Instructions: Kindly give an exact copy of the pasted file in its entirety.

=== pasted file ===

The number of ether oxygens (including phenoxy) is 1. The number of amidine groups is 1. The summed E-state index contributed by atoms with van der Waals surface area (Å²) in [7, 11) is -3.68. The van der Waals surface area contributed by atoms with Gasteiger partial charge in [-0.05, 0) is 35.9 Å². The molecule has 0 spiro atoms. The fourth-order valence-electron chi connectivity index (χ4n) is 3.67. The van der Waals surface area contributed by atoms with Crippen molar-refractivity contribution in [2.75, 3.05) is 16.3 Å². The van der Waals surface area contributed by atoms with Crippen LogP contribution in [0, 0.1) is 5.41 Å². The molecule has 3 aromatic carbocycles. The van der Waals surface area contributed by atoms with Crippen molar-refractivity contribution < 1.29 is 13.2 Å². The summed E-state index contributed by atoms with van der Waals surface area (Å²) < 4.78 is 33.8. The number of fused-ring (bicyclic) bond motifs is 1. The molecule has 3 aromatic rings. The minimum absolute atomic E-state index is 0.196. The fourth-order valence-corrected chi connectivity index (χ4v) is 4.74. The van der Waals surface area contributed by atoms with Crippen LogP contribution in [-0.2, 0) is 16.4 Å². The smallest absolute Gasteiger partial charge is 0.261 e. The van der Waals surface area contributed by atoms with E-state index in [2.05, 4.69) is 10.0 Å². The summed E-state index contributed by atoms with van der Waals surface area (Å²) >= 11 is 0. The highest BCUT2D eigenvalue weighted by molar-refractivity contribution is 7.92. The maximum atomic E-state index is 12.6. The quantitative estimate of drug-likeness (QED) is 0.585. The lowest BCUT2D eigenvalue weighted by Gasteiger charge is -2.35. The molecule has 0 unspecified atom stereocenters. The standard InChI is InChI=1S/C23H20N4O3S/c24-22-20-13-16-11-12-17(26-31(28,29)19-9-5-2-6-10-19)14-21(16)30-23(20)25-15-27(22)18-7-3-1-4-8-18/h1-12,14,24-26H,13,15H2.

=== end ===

The number of ether oxygens (including phenoxy) is 1. The number of amidine groups is 1. The summed E-state index contributed by atoms with van der Waals surface area (Å²) in [7, 11) is -3.68. The van der Waals surface area contributed by atoms with Gasteiger partial charge in [-0.05, 0) is 35.9 Å². The molecule has 0 spiro atoms. The fourth-order valence-electron chi connectivity index (χ4n) is 3.67. The van der Waals surface area contributed by atoms with Crippen molar-refractivity contribution in [2.75, 3.05) is 16.3 Å². The van der Waals surface area contributed by atoms with Crippen LogP contribution in [0, 0.1) is 5.41 Å². The molecule has 3 aromatic carbocycles. The van der Waals surface area contributed by atoms with Crippen molar-refractivity contribution < 1.29 is 13.2 Å². The summed E-state index contributed by atoms with van der Waals surface area (Å²) < 4.78 is 33.8. The number of fused-ring (bicyclic) bond motifs is 1. The molecule has 3 aromatic rings. The minimum absolute atomic E-state index is 0.196. The fourth-order valence-corrected chi connectivity index (χ4v) is 4.74. The van der Waals surface area contributed by atoms with Crippen LogP contribution in [-0.2, 0) is 16.4 Å². The smallest absolute Gasteiger partial charge is 0.261 e. The van der Waals surface area contributed by atoms with E-state index in [2.05, 4.69) is 10.0 Å². The summed E-state index contributed by atoms with van der Waals surface area (Å²) >= 11 is 0. The highest BCUT2D eigenvalue weighted by molar-refractivity contribution is 7.92. The maximum atomic E-state index is 12.6. The quantitative estimate of drug-likeness (QED) is 0.585. The lowest BCUT2D eigenvalue weighted by Gasteiger charge is -2.35. The molecule has 0 unspecified atom stereocenters. The standard InChI is InChI=1S/C23H20N4O3S/c24-22-20-13-16-11-12-17(26-31(28,29)19-9-5-2-6-10-19)14-21(16)30-23(20)25-15-27(22)18-7-3-1-4-8-18/h1-12,14,24-26H,13,15H2.